We are still holding Combined Benefice services online on Sunday mornings, gathering together round screens and phones at 10.30am for a 10.45am start. Anyone in West Purbeck may take part in this service using your laptop, ipad, or phone (smart or otherwise).

You would be most welcome to join in and if you would like to have more details please email the Church Office.

The contact arrangements are emailed in advance and you would need to give your contact details including an email address and phone number to the Benefice Office. We can't publish the Zoom contact details here for security reasons, but you are still very welcome.*

It is highly recommended not to 'arrive' at the very last minute as most people enjoy it more by taking a little while to get a good connection sorted out and iron out any queries. Also arriving in good time prevents you being excluded inadvertently by the security lock (see next paragraph).

* The service is locked down soon after the start time to prevent abusive internet behaviour which sadly has happened occasionally to other churches using online worship.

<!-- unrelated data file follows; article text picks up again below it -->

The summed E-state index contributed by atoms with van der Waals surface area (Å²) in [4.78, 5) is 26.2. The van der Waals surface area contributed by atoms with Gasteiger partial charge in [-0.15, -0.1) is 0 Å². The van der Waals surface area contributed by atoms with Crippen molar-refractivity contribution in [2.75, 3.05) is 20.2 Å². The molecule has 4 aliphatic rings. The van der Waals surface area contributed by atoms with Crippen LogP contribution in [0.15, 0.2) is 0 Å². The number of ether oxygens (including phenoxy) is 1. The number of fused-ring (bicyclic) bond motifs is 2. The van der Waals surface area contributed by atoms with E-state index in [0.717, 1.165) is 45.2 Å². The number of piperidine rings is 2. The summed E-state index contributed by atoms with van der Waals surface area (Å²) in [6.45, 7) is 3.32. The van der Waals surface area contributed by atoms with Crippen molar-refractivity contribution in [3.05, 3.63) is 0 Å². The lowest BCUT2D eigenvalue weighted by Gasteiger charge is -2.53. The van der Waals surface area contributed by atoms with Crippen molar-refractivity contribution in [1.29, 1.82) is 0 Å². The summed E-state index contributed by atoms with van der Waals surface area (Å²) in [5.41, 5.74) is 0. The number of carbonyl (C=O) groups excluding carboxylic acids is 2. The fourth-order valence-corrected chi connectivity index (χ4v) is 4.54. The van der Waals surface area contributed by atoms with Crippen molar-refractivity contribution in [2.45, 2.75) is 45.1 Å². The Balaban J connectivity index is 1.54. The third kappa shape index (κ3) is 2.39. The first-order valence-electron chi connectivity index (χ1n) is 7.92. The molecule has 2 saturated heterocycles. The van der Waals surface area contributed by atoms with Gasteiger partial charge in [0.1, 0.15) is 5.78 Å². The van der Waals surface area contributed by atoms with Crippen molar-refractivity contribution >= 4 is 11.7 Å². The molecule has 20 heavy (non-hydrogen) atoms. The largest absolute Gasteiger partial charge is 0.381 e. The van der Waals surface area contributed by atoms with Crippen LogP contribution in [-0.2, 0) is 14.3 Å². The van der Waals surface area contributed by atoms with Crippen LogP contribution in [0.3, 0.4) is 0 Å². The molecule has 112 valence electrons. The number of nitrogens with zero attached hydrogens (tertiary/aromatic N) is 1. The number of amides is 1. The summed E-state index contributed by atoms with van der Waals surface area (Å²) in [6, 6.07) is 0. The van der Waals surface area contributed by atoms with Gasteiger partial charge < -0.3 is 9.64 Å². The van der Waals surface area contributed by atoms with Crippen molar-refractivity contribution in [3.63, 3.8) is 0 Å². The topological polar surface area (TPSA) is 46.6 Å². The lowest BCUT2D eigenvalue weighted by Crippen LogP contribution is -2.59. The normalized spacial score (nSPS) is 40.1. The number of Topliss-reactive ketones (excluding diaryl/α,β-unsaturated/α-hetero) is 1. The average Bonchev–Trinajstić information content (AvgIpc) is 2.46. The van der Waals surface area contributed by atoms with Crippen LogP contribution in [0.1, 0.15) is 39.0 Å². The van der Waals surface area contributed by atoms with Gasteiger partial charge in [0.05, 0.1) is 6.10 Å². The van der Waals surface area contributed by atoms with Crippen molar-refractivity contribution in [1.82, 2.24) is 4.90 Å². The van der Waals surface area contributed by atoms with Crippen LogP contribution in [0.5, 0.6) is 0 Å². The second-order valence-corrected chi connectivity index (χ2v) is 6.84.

Other News



Covid-19 (Coronavirus) Pastoral Care

If you need to self-isolate, do inform the church office or Revd Carol together with your contact phone number. A member of the church will be in contact to check on your welfare and to offer practical support with shopping etc.

Best hygiene practice and safeguarding procedures will be observed in all pastoral contacts.

Plans are actively ongoing to help with some practical support to those who are vulnerable or isolated. Further information is available from the Rector.


Medical Advice

For up-to-date medical advice, the place to go is:



For specific Church of England advice look at:





A Prayer For All Those Affected By Coronavirus

Keep us, good Lord,

under the shadow of your mercy.

Sustain and support the anxious,

be with those who care for the sick,

and lift up all who are brought low;

that we may find comfort

knowing that nothing can separate us from your love

in Christ Jesus our Lord.



Daily Prayer

Each day the Church of England publishes audio and text of the Prayer for the Day.




Join the Cleaning Team

We have a brilliant team of unsung heroes / heroines who do a wonderful job but need your help!











The Holy Rood website (part of the West Purbeck Benefice) is hosted by Krystal Hosting, to whom we are very grateful



Send mail to the webmaster (see Contacts) with questions or comments about this web site.
Copyright © 2004 Holy Rood Church, Wool
Last modified: Saturday, 16 October 2021